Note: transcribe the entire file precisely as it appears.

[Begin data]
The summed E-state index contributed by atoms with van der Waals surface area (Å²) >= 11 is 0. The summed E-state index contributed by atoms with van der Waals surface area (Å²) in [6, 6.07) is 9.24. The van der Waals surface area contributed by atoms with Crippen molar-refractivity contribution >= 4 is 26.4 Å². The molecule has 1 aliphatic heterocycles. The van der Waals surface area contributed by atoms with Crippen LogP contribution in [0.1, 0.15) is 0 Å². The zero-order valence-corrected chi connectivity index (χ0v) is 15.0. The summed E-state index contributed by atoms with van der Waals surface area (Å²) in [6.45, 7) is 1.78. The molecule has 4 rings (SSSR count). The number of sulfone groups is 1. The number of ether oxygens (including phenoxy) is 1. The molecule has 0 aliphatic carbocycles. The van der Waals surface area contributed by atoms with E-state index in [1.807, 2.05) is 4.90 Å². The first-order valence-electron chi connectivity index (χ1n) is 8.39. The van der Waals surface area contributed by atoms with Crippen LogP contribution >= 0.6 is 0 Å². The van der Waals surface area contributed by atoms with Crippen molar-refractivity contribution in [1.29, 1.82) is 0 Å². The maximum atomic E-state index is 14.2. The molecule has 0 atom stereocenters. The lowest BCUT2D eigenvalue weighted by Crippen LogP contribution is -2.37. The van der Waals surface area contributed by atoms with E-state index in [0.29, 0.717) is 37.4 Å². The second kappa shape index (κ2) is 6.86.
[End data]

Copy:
The summed E-state index contributed by atoms with van der Waals surface area (Å²) >= 11 is 0. The summed E-state index contributed by atoms with van der Waals surface area (Å²) in [6, 6.07) is 9.24. The van der Waals surface area contributed by atoms with Crippen molar-refractivity contribution >= 4 is 26.4 Å². The molecule has 1 aliphatic heterocycles. The van der Waals surface area contributed by atoms with Crippen LogP contribution in [0.1, 0.15) is 0 Å². The zero-order valence-corrected chi connectivity index (χ0v) is 15.0. The summed E-state index contributed by atoms with van der Waals surface area (Å²) in [6.45, 7) is 1.78. The molecule has 4 rings (SSSR count). The number of sulfone groups is 1. The number of ether oxygens (including phenoxy) is 1. The molecule has 0 aliphatic carbocycles. The van der Waals surface area contributed by atoms with E-state index in [1.807, 2.05) is 4.90 Å². The first-order valence-electron chi connectivity index (χ1n) is 8.39. The van der Waals surface area contributed by atoms with Crippen LogP contribution >= 0.6 is 0 Å². The van der Waals surface area contributed by atoms with Crippen molar-refractivity contribution in [1.29, 1.82) is 0 Å². The maximum atomic E-state index is 14.2. The molecule has 0 atom stereocenters. The lowest BCUT2D eigenvalue weighted by Crippen LogP contribution is -2.37. The van der Waals surface area contributed by atoms with E-state index in [0.29, 0.717) is 37.4 Å². The second kappa shape index (κ2) is 6.86.